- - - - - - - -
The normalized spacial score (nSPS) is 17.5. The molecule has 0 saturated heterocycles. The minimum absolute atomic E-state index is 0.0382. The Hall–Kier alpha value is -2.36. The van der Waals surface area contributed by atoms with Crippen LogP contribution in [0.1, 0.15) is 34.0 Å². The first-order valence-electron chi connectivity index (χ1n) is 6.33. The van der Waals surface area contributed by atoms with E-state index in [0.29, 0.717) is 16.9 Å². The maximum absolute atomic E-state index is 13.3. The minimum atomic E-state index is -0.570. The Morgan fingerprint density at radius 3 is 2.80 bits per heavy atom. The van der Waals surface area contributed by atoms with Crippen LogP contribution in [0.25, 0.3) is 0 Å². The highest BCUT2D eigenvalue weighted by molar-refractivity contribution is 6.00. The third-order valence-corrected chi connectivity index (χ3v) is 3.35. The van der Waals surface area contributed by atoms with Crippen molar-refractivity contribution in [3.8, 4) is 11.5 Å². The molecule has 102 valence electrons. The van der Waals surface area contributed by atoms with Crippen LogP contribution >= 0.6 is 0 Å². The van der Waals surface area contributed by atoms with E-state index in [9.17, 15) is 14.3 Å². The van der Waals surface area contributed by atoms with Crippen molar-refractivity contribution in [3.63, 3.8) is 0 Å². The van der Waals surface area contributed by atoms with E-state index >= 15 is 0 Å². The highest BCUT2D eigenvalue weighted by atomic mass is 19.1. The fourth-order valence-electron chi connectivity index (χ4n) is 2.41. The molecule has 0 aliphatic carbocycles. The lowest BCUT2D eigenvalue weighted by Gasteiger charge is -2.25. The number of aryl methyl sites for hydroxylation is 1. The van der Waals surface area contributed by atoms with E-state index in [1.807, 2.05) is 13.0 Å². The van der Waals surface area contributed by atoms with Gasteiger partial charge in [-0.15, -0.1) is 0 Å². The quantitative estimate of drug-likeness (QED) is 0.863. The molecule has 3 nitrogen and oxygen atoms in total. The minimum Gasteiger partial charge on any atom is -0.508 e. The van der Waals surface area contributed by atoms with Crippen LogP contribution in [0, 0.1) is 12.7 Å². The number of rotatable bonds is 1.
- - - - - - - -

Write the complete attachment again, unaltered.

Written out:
The normalized spacial score (nSPS) is 17.5. The molecule has 0 saturated heterocycles. The minimum absolute atomic E-state index is 0.0382. The Hall–Kier alpha value is -2.36. The van der Waals surface area contributed by atoms with Crippen LogP contribution in [0.1, 0.15) is 34.0 Å². The first-order valence-electron chi connectivity index (χ1n) is 6.33. The van der Waals surface area contributed by atoms with E-state index in [0.29, 0.717) is 16.9 Å². The maximum absolute atomic E-state index is 13.3. The minimum atomic E-state index is -0.570. The Morgan fingerprint density at radius 3 is 2.80 bits per heavy atom. The van der Waals surface area contributed by atoms with Crippen LogP contribution in [0.25, 0.3) is 0 Å². The highest BCUT2D eigenvalue weighted by molar-refractivity contribution is 6.00. The third-order valence-corrected chi connectivity index (χ3v) is 3.35. The van der Waals surface area contributed by atoms with Crippen molar-refractivity contribution in [3.8, 4) is 11.5 Å². The molecule has 102 valence electrons. The van der Waals surface area contributed by atoms with Crippen LogP contribution >= 0.6 is 0 Å². The van der Waals surface area contributed by atoms with E-state index in [9.17, 15) is 14.3 Å². The van der Waals surface area contributed by atoms with Crippen molar-refractivity contribution in [3.63, 3.8) is 0 Å². The van der Waals surface area contributed by atoms with E-state index >= 15 is 0 Å². The highest BCUT2D eigenvalue weighted by atomic mass is 19.1. The fourth-order valence-electron chi connectivity index (χ4n) is 2.41. The molecule has 0 aliphatic carbocycles. The lowest BCUT2D eigenvalue weighted by Gasteiger charge is -2.25. The number of aryl methyl sites for hydroxylation is 1. The van der Waals surface area contributed by atoms with E-state index in [1.807, 2.05) is 13.0 Å². The van der Waals surface area contributed by atoms with Gasteiger partial charge in [-0.15, -0.1) is 0 Å². The quantitative estimate of drug-likeness (QED) is 0.863. The molecule has 3 nitrogen and oxygen atoms in total. The minimum Gasteiger partial charge on any atom is -0.508 e. The van der Waals surface area contributed by atoms with Crippen LogP contribution in [0, 0.1) is 12.7 Å². The number of rotatable bonds is 1.